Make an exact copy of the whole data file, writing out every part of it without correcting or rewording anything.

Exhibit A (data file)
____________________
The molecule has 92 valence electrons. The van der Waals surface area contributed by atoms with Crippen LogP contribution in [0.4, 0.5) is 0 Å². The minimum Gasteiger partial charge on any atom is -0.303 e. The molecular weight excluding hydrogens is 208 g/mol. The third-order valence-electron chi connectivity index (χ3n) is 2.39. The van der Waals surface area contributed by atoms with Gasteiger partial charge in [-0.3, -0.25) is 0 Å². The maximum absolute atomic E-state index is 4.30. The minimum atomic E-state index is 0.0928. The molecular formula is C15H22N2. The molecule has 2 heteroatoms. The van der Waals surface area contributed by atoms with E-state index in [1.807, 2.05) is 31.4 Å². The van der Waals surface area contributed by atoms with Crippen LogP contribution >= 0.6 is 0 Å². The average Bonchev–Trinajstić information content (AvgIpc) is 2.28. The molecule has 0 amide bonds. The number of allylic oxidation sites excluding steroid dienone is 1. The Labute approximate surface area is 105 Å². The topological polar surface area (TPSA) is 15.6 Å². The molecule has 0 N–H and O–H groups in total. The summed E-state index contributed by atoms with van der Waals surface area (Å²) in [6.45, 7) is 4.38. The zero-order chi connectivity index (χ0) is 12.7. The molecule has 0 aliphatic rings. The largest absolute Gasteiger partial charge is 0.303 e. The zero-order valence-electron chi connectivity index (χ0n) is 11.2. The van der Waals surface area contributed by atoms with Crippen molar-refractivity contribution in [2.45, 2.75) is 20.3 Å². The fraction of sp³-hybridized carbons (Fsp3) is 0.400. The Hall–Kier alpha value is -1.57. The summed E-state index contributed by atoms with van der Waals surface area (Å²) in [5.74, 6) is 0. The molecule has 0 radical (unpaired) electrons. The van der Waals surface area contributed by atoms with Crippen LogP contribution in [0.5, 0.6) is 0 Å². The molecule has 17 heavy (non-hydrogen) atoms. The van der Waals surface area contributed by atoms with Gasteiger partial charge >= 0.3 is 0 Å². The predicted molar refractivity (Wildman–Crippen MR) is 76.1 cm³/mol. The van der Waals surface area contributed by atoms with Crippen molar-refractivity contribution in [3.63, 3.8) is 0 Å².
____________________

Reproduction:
The molecule has 92 valence electrons. The van der Waals surface area contributed by atoms with Crippen LogP contribution in [0.4, 0.5) is 0 Å². The minimum Gasteiger partial charge on any atom is -0.303 e. The molecular weight excluding hydrogens is 208 g/mol. The third-order valence-electron chi connectivity index (χ3n) is 2.39. The van der Waals surface area contributed by atoms with Gasteiger partial charge in [-0.3, -0.25) is 0 Å². The maximum absolute atomic E-state index is 4.30. The minimum atomic E-state index is 0.0928. The molecular formula is C15H22N2. The molecule has 2 heteroatoms. The van der Waals surface area contributed by atoms with E-state index in [1.807, 2.05) is 31.4 Å². The van der Waals surface area contributed by atoms with Crippen LogP contribution >= 0.6 is 0 Å². The average Bonchev–Trinajstić information content (AvgIpc) is 2.28. The molecule has 0 amide bonds. The number of allylic oxidation sites excluding steroid dienone is 1. The Labute approximate surface area is 105 Å². The topological polar surface area (TPSA) is 15.6 Å². The molecule has 0 N–H and O–H groups in total. The summed E-state index contributed by atoms with van der Waals surface area (Å²) in [6.45, 7) is 4.38. The zero-order chi connectivity index (χ0) is 12.7. The molecule has 0 aliphatic rings. The largest absolute Gasteiger partial charge is 0.303 e. The zero-order valence-electron chi connectivity index (χ0n) is 11.2. The van der Waals surface area contributed by atoms with Crippen molar-refractivity contribution in [2.45, 2.75) is 20.3 Å². The fraction of sp³-hybridized carbons (Fsp3) is 0.400. The Hall–Kier alpha value is -1.57. The summed E-state index contributed by atoms with van der Waals surface area (Å²) in [5.74, 6) is 0. The molecule has 0 radical (unpaired) electrons. The van der Waals surface area contributed by atoms with Crippen LogP contribution in [0.5, 0.6) is 0 Å². The molecule has 17 heavy (non-hydrogen) atoms. The van der Waals surface area contributed by atoms with Gasteiger partial charge >= 0.3 is 0 Å². The predicted molar refractivity (Wildman–Crippen MR) is 76.1 cm³/mol. The van der Waals surface area contributed by atoms with Crippen molar-refractivity contribution in [3.63, 3.8) is 0 Å².